"shamefully anachronistic, a warp upon time; I understood . . . those houses and ploughs, were insubstantial things, ghosts displaced in time, waiting to be exorcized and laid to rest." (201)
"You have brought the light." "The light is yours." 191
Vinay Kumar
Nov 03, 2016 Vinay Kumar rated it it was amazing
amongst 5 star books some are good, some better and rest best, this lies in best category. the intertwined stories of 1990 and 1130 about India and Egypt are simply amazing.
Jan 06, 2017 Nancy rated it it was amazing
for making the real and anthropological feel almost surreal.
Jim Leffert
Feb 08, 2015 Jim Leffert rated it it was amazing
I’m impressed! In 1981, Ghosh was a bright young man from India who studied at Oxford. For his dissertation in anthropology he moved to a backwater village in northern Egypt and spent hours hanging out with and befriending a variety of people, including simple fellahin, young students, and village elders, immersing himself in the village culture and sympathetically connecting with the peoples’ struggles.

As related here, Ghosh also engaged in an esoteric research project that required him to lea
Sairam Krishnan
Friends have been constantly telling me to read Amitav Ghosh, as his tales about lands and people and the great journeys of South Asian history are the very stories I've always been interested in. And so here I'm.

In an Antique Land has a premise that will hook any reader interested in the spirit of place. Ghosh relates to us his experiences as a young anthropologist in rural Egypt, and sets it against the life of a Jew merchant from Ifriqiya (modern Tunisia) and his Tulu slave, about whom we onl
Oct 24, 2010 Mustafa rated it really liked it  ·  review of another edition
In In an Antique Land, Amitav Ghosh intertwines the story of the life of medieval Jewish trader, Abraham Ben Yiju, with an account of his own journeyings as an anthropology student in a rural Egyptian community in the early 1980s.

The tale of Ben Yiju’s life is painstakingly pieced together by Ghosh from fragments of letters ‘discovered’ by Western scholars in a Cairo synagogue in the nineteenth century. On the other hand, the stories of the agricultural communities of Lataifa and Nashawy, where
Irene Black
Oct 24, 2012 Irene Black rated it it was amazing
In the early 1980s Amitav Ghosh was living in rural Egypt, engaged in field world for his social anthropology doctorate. In this book Ghosh plaits together three different stories: that of his time living in two Egyptian villages, his return to the villages eight years later and the life of 12th century North African Jewish merchant Ben Yiju and his Indian `slave' (actually more of a business associate) Bomma. Ghosh discovered the Ben Yiju story by examining documents from the massive haul found ...more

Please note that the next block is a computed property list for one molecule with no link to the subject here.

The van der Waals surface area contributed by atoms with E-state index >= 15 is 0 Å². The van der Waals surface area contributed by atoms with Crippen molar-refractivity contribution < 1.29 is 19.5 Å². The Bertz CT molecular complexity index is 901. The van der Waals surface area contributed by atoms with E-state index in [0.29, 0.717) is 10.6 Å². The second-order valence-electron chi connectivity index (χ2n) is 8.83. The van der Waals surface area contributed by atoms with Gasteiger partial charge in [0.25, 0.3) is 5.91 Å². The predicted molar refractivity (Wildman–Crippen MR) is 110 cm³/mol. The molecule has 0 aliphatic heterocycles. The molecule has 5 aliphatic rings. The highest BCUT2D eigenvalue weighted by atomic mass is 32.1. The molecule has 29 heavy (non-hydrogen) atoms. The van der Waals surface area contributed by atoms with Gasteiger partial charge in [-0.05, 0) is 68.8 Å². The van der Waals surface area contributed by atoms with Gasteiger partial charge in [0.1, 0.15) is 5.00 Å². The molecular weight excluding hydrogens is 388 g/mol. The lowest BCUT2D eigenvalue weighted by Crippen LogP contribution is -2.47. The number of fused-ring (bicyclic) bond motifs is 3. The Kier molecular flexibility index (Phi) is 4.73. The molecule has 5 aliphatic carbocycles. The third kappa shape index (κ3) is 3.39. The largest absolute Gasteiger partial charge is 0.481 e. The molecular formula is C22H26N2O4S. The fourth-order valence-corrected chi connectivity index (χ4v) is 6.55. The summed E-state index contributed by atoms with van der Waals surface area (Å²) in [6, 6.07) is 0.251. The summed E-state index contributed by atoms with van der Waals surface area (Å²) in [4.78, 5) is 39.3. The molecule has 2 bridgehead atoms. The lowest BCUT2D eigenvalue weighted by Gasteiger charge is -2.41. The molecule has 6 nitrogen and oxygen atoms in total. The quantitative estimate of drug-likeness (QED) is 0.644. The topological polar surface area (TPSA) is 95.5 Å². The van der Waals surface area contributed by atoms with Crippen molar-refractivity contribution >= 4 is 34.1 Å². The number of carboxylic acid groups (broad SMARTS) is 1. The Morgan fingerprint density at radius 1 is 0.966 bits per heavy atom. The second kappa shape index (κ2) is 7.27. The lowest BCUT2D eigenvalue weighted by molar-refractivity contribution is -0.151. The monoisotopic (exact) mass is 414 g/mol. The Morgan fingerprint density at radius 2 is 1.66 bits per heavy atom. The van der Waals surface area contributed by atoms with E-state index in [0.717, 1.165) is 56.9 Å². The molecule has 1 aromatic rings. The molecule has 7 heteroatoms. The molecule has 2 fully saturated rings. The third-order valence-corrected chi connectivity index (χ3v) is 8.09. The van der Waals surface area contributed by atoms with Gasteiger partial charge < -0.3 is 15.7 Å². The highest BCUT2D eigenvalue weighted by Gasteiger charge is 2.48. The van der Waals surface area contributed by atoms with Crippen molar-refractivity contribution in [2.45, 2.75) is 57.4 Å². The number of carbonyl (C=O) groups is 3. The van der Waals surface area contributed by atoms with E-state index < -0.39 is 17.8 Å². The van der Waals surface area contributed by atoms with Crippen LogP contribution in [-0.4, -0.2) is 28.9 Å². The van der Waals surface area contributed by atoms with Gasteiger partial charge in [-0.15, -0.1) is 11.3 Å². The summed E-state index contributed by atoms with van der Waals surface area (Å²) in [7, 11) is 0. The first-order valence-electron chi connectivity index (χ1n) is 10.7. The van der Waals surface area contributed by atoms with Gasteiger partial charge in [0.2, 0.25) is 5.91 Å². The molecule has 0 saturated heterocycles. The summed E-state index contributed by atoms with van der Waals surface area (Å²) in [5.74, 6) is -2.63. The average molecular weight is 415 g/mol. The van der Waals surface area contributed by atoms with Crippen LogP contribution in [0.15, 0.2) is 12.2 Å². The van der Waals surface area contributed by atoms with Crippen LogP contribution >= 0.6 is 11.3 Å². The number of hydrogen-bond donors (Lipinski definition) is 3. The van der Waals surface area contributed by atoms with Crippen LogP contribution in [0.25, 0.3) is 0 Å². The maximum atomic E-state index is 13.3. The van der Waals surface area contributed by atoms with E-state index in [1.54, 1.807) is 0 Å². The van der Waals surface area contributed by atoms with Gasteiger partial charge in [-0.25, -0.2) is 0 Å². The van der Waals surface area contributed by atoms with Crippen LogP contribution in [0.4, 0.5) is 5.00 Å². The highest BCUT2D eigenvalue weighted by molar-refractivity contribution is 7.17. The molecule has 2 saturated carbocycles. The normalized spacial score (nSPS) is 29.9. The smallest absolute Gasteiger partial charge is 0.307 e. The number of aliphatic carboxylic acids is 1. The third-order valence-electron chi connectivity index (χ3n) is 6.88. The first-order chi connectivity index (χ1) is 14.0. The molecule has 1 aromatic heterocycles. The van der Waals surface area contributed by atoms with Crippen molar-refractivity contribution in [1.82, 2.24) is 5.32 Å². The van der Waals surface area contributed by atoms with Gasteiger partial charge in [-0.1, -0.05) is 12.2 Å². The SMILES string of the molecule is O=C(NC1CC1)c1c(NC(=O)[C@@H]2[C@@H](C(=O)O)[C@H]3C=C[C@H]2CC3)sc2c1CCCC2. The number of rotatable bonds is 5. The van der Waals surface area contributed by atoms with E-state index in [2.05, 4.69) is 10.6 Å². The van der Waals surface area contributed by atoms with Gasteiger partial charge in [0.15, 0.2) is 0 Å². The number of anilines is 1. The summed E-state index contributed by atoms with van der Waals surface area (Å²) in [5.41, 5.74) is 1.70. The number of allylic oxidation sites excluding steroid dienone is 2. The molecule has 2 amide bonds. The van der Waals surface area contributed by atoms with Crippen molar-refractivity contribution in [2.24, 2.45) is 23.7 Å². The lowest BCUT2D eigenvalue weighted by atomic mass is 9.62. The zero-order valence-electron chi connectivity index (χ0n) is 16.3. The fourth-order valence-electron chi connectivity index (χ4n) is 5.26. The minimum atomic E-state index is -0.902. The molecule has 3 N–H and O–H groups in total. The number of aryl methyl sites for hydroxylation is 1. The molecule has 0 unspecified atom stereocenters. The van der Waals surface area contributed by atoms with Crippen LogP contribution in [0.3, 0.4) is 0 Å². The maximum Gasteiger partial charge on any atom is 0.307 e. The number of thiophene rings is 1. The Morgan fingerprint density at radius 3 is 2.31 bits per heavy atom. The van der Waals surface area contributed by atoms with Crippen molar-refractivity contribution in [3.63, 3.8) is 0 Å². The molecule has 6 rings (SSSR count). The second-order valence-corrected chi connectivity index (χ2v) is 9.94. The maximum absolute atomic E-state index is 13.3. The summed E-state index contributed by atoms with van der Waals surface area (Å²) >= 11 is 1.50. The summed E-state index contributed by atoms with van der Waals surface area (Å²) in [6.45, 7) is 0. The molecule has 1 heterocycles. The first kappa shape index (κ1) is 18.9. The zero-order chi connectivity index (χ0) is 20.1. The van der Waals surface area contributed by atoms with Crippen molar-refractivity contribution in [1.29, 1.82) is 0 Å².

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Amitav Ghosh is one of India's best-known writers. His books include The Circle of Reason, The Shadow Lines, In An Antique Land, Dancing in Cambodia, The Calcutta Chromosome, The Glass Palace, Incendiary Circumstances, The Hungry Tide. His most recent novel, Sea of Poppies, is the first volume of the Ibis Trilogy.

Amitav Ghosh was born in Calcutta in 1956. He studied in Dehra Dun, New Delhi, Alexan
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“A bare two years after Vasco da Gama’s voyage a Portuguese fleet led by Pedro Alvarez Cabral arrived on the Malabar coast. Cabral delivered a letter from the king of Portugal to the Samudri (Samudra-raja or Sea-king), the Hindu ruler of the city-state of Calicut, demanding that he expel all Muslims from his kingdom as they were enemies of the ‘Holy Faith’. He met with a blank refusal; then afterwards the Samudra steadfastly maintained that Calicut had always been open to everyone who wished to trade there…

During those early years the people who had traditionally participated in the Indian Ocean trade were taken completely by surprise. In all the centuries in which it had flourished and grown, no state or kings or ruling power had ever before tried to gain control of the Indian Ocean trade by force of arms. The territorial and dynastic ambitions that were pursued with such determination on land were generally not allowed to spill over into the sea.

Within the Western historiographical record the unarmed character of the Indian Ocean trade is often represented as a lack, or failure, one that invited the intervention of Europe, with its increasing proficiency in war. When a defeat is as complete as was that of the trading cultures of the Indian Ocean, it is hard to allow the vanquished the dignity of nuances of choice and preference. Yet it is worth allowing for the possibility that the peaceful traditions of the oceanic trade may have been, in a quiet and inarticulate way, the product of a rare cultural choice — one that may have owed a great deal to the pacifist customs and beliefs of the Gujarati Jains and Vanias who played such an important part in it. At the time, at least one European was moved to bewilderment by the unfamiliar mores of the region; a response more honest perhaps than the trust in historical inevitability that has supplanted it since. ‘The heathen [of Gujarat]’, wrote Tomé Pires, early in the sixteenth century, ‘held that they must never kill anyone, nor must they have armed men in their company. If they were captured and [their captors] wanted to kill them all, they did not resist. This is the Gujarat law among the heathen.’

It was because of those singular traditions, perhaps, that the rulers of the Indian Ocean ports were utterly confounded by the demands and actions of the Portuguese. Having long been accustomed to the tradesmen’s rules of bargaining and compromise they tried time and time again to reach an understanding with the Europeans — only to discover, as one historian has put it, that the choice was ‘between resistance and submission; co-operation was not offered.’ Unable to compete in the Indian Ocean trade by purely commercial means, the Europeans were bent on taking control of it by aggression, pure and distilled, by unleashing violence on a scale unprecedented on those shores.”